We over here at RV Project HQ (currently: Spenser’s Parents House, Berkeley, CA) are still beaming after an amazing weekend at the inaugural Joe’s Valley Bouldering Festival. It’s been a crazy couple weeks since the Fest, but now that we’ve got fast internet and cell phone reception, it’s time for a recap. I feel like there’s so much to talk about that it’s hard to figure out where to start. To me, the primary goal of this festival was said best by Steven Jeffery,
Even with the crappy audio, you can probably understand that we wanted to get climbers and local community members together, to just hang out together. And maybe we’d understand each other a bit better because, let’s be honest, us climbers don’t have much contact with the people of Orangeville or Castle Dale (except for the brief stops for sustenance – donuts & coffee – at the Food Ranch).
The festival was based around bringing together bouldering, history, and community to highlight what makes Joe’s Valley such a special destination for climbers. Why in the heck do we love climbing those little rocks so much?! In the days leading up to the festival, the excitement from the local community felt pervasive. Firewood was delivered directly to our campsites, the Food Ranch made stickers specially for the event – the whole town seemed to be talking about this festival.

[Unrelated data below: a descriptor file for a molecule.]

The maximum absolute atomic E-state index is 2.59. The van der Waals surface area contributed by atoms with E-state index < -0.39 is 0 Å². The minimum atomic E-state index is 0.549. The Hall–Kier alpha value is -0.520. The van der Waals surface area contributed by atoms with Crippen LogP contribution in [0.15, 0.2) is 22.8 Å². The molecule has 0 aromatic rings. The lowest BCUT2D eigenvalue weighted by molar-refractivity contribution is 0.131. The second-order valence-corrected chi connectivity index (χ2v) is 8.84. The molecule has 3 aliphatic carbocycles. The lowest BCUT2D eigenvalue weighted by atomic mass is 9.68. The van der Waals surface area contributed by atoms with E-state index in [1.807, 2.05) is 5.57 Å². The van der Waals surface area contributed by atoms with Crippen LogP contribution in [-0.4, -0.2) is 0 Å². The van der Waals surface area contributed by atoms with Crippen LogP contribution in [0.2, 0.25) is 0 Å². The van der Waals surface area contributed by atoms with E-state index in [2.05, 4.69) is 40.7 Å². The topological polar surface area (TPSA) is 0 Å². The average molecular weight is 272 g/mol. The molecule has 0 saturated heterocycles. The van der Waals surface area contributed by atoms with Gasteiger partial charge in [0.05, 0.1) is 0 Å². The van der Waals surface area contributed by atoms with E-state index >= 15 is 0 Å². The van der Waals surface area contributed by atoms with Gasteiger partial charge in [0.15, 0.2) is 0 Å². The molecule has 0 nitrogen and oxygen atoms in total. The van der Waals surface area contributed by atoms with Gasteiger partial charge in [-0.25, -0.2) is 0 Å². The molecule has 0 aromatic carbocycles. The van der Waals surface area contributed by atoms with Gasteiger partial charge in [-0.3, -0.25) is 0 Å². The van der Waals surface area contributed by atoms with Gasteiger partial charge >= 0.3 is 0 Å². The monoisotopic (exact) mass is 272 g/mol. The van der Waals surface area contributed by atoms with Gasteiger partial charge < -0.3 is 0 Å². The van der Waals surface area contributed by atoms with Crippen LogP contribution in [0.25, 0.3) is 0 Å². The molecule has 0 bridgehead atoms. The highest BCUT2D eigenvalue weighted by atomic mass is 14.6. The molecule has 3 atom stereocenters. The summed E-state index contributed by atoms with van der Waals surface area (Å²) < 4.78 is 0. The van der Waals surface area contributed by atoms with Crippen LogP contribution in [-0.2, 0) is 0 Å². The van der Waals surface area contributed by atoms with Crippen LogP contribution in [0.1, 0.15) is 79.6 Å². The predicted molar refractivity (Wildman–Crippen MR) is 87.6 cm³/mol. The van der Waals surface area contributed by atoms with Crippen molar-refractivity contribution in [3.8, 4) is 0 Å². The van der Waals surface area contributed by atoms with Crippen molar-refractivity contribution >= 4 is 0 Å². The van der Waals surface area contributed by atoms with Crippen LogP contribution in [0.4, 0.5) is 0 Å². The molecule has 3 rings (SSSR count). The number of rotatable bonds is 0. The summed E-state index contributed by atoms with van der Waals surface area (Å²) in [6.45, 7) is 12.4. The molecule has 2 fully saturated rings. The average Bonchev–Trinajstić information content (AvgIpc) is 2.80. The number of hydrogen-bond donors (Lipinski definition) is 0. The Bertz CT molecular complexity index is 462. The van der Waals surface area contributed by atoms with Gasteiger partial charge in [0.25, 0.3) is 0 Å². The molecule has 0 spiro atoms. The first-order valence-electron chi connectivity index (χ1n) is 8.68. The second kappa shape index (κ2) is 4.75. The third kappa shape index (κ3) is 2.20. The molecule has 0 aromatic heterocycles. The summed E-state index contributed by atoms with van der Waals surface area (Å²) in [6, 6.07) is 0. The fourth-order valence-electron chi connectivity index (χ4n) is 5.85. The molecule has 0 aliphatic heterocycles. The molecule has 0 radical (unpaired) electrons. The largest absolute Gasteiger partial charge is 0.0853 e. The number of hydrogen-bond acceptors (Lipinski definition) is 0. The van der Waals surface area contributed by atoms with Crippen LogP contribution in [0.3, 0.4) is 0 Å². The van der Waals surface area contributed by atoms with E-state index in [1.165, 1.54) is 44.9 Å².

This is primarily a photo essay of what made the Fest special for me – to check out the schedule in its entirety head over to the Joe’s Valley Fest website. All photos copyright of the RV Project unless otherwise noted.
DAY 1 | Thanksgiving Potluck
The town gave us climbers full use of the Emery County rec center, and the kitchen in the building next door. Normally cooking over, or next to, a campfire is preferred but it was amazing to have an indoor place to cook and eat since it was below freezing. Dinner was preceded and followed by a huge bonfire in the yard.
DAY 2 | Breakfast, Yoga, VanLife Panel & Cowboy Games
Did you know there’s an organic cafe in Huntington? Located inside a floral shop, Gordon’s Garden Cafe is as delightful as it is delicious. It also triples as a greenhouse, so you’re guaranteed to get fresh veggies in your meal. For those like me, they have tasty gluten-free options too. (Basically, the existence of this place makes me go woo-hoo!) They provided a delicious breakfast on Friday morning, followed by a rejuvenating session of yoga led by Hannah Pierce.
In the afternoon, Katie Boué of The Morning Fresh and yours truly hosted a #VanLife panel at the Food Ranch (naturally). (Yea, I know we don’t live in a van, but we didn’t make the schedule and no one really cares.) With the weather and minimal marketing, we all thought it was going to be us and one other person. I picked up a six-pack downstairs and meandered to the meeting room. I was amazed, the room was full! Six beers was not going to cut it – I quickly ran down to get another set. The conversation was lively and it just felt good to be in a room of like-minded peers. About half-way through, Jordan Leonard, the Economic Development Director for Emery County, and Rich Horsley, an Emery County native, walked in.